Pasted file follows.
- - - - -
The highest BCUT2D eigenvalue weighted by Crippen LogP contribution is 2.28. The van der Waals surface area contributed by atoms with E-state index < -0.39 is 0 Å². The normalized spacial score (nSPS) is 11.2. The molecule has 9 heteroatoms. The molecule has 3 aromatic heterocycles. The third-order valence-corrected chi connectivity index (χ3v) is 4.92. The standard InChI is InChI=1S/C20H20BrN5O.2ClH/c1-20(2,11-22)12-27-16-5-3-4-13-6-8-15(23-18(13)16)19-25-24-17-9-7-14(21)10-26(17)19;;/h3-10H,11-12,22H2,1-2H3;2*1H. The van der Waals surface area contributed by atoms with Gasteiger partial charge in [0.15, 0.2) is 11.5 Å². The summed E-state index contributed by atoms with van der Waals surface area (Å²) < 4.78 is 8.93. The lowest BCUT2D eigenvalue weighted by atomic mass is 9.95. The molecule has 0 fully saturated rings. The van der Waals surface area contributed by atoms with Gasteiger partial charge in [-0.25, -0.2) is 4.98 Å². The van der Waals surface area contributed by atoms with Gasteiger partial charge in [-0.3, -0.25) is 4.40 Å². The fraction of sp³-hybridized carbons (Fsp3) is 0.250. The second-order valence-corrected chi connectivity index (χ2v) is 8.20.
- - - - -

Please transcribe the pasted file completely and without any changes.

The highest BCUT2D eigenvalue weighted by Crippen LogP contribution is 2.28. The van der Waals surface area contributed by atoms with E-state index < -0.39 is 0 Å². The normalized spacial score (nSPS) is 11.2. The molecule has 9 heteroatoms. The molecule has 3 aromatic heterocycles. The third-order valence-corrected chi connectivity index (χ3v) is 4.92. The standard InChI is InChI=1S/C20H20BrN5O.2ClH/c1-20(2,11-22)12-27-16-5-3-4-13-6-8-15(23-18(13)16)19-25-24-17-9-7-14(21)10-26(17)19;;/h3-10H,11-12,22H2,1-2H3;2*1H. The van der Waals surface area contributed by atoms with Gasteiger partial charge in [0.15, 0.2) is 11.5 Å². The summed E-state index contributed by atoms with van der Waals surface area (Å²) < 4.78 is 8.93. The lowest BCUT2D eigenvalue weighted by atomic mass is 9.95. The molecule has 0 fully saturated rings. The van der Waals surface area contributed by atoms with Gasteiger partial charge in [-0.25, -0.2) is 4.98 Å². The van der Waals surface area contributed by atoms with Gasteiger partial charge in [-0.3, -0.25) is 4.40 Å². The fraction of sp³-hybridized carbons (Fsp3) is 0.250. The second-order valence-corrected chi connectivity index (χ2v) is 8.20.